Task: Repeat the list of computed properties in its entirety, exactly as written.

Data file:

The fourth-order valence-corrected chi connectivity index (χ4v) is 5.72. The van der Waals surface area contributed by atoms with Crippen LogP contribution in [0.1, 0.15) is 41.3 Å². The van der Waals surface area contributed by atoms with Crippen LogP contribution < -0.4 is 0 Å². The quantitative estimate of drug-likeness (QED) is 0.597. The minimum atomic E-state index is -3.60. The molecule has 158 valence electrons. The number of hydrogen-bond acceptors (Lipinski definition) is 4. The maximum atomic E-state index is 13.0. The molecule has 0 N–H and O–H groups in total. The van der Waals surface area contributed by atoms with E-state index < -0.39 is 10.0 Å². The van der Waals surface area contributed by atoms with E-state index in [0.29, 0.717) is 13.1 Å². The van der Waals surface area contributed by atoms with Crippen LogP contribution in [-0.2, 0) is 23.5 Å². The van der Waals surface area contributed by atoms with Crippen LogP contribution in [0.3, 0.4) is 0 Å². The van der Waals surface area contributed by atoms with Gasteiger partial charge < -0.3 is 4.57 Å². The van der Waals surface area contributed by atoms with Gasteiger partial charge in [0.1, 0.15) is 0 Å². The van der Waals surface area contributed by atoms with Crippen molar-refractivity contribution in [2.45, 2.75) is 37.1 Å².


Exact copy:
The fourth-order valence-corrected chi connectivity index (χ4v) is 5.72. The van der Waals surface area contributed by atoms with Crippen LogP contribution in [0.1, 0.15) is 41.3 Å². The van der Waals surface area contributed by atoms with Crippen LogP contribution < -0.4 is 0 Å². The quantitative estimate of drug-likeness (QED) is 0.597. The minimum atomic E-state index is -3.60. The molecule has 158 valence electrons. The number of hydrogen-bond acceptors (Lipinski definition) is 4. The maximum atomic E-state index is 13.0. The molecule has 0 N–H and O–H groups in total. The van der Waals surface area contributed by atoms with E-state index < -0.39 is 10.0 Å². The van der Waals surface area contributed by atoms with E-state index in [0.29, 0.717) is 13.1 Å². The van der Waals surface area contributed by atoms with Crippen LogP contribution in [-0.2, 0) is 23.5 Å². The van der Waals surface area contributed by atoms with Crippen LogP contribution in [0.3, 0.4) is 0 Å². The van der Waals surface area contributed by atoms with Gasteiger partial charge < -0.3 is 4.57 Å². The van der Waals surface area contributed by atoms with Gasteiger partial charge in [0.1, 0.15) is 0 Å². The van der Waals surface area contributed by atoms with Crippen molar-refractivity contribution in [2.45, 2.75) is 37.1 Å².